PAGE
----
No. 1 CA-IC 14-0039
COUNSEL Snow & Carpio, PLC, Phoenix By Erica González-Meléndez Co-Counsel for Petitioner Employee Toby Zimbalist, Phoenix Co-Counsel for Petitioner Employee Industrial Commission of Arizona, Phoenix By Andrew F. Wade Counsel for Respondent Bert L. Roos, P.C., Phoenix By Bert L. Roos Counsel for Respondent Employers Special Fund Division/No Insurance Section, Phoenix By Christopher O. Anderson Counsel for Respondent Party in Interest
NOTICE: NOT FOR OFFICIAL PUBLICATION. UNDER ARIZONA RULE OF THE SUPREME COURT 111(c), THIS DECISION IS NOT PRECEDENTIAL AND MAY BE CITED ONLY AS AUTHORIZED BY RULE. Special Action - Industrial Commission
ICA Claim No. 20122-360418
Carrier Claim No. None
Layna Taylor, Administrative Law Judge
COUNSEL Snow & Carpio, PLC, Phoenix
By Erica González-Meléndez
Co-Counsel for Petitioner Employee
Toby Zimbalist, Phoenix
Co-Counsel for Petitioner Employee
Industrial Commission of Arizona, Phoenix
By Andrew F. Wade
Counsel for Respondent
Bert L. Roos, P.C., Phoenix
By Bert L. Roos
Counsel for Respondent Employers
Special Fund Division/No Insurance Section, Phoenix
By Christopher O. Anderson
Counsel for Respondent Party in Interest
Presiding Judge Samuel A. Thumma delivered the decision of the Court, in which Judge Patricia A. Orozco and Judge Michael J. Brown joined. THUMMA, Judge:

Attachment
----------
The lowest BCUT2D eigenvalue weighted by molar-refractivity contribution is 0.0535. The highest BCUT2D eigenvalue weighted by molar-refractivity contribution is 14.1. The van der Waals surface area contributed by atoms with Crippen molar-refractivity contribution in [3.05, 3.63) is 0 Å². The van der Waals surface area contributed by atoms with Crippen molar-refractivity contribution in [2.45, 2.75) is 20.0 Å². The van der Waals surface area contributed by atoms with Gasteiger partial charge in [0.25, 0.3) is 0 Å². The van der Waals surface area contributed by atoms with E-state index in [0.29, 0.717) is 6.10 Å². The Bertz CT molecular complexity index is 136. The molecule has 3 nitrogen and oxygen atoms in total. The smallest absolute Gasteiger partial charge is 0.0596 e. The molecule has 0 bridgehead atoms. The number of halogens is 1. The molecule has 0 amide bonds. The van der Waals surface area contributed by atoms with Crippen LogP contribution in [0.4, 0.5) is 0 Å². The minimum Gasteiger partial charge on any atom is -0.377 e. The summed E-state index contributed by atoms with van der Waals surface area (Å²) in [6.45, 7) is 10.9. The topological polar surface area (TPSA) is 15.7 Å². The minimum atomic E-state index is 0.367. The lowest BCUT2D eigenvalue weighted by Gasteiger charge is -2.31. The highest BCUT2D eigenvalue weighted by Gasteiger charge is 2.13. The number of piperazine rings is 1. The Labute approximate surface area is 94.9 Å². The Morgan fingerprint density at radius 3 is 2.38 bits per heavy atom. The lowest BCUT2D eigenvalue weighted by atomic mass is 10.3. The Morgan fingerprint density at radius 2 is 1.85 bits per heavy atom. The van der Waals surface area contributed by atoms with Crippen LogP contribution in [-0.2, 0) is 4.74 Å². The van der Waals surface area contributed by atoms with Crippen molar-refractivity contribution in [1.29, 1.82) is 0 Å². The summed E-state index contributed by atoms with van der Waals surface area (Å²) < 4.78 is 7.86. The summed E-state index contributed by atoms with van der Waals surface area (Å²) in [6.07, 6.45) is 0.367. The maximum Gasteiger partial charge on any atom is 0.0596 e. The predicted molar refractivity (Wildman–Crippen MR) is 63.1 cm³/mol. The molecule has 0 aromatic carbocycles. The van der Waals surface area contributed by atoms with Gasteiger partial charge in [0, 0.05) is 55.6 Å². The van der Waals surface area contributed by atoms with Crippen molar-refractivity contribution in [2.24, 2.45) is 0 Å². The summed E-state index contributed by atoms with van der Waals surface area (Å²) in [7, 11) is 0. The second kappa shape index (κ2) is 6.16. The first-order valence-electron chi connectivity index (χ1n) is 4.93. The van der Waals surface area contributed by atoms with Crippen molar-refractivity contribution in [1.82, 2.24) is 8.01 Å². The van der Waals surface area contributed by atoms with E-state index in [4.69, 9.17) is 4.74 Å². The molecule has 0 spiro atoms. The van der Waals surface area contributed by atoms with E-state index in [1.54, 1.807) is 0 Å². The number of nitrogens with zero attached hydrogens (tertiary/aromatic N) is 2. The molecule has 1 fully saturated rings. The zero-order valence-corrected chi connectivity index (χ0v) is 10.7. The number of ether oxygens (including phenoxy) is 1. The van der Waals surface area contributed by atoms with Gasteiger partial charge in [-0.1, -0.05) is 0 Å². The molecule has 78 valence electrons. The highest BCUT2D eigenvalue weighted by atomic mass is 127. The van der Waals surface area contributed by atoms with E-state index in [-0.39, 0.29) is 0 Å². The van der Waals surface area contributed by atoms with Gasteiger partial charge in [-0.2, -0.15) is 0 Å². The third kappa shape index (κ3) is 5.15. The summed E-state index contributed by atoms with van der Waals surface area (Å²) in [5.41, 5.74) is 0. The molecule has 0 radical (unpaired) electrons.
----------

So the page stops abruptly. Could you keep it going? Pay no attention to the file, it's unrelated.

¶1 This is a special action review of an Industrial Commission of Arizona (ICA) award and decision upon review for a claim found to be non-compensable. Claimant employee Carlos Molinares raises one issue: whether respondent employer City Heights, LLC, was subject to the Arizona Workers' Compensation Act. Because the ICA did not err in finding City Heights did not regularly employ workers at the time of Claimant's injury, the award is affirmed and City Heights' request for attorneys' fees incurred before this court is denied.
FACTS AND PROCEDURAL HISTORY
¶2 In August 2012, Claimant fell while climbing down a ladder when painting a house in Phoenix. Claimant struck his head and right arm, and was taken to the hospital by Omar Martinez who also was working on the house. Claimant filed a workers' compensation claim, which was denied by respondent party in interest No Insurance Section. Claimant timely requested an ICA hearing, and the administrative law judge (ALJ) held an evidentiary hearing where Claimant, Martinez and others testified. After the ALJ found the claim non-compensable, Claimant timely requested administrative review. The ALJ supplemented and affirmed the award, incorporating by reference respondents' opposition to Claimant's request for review. See Hester v. Indus. Comm'n, 178 Ariz. 587, 589-90, 875 P.2d 820, 822-23 (App. 1993). This court has jurisdiction over Claimant's subsequent request for review pursuant to Arizona Revised Statutes (A.R.S.) sections 12-120.21(A)(2), 23-951(A) (2015) and Arizona Rule of Procedure for Special Actions 10.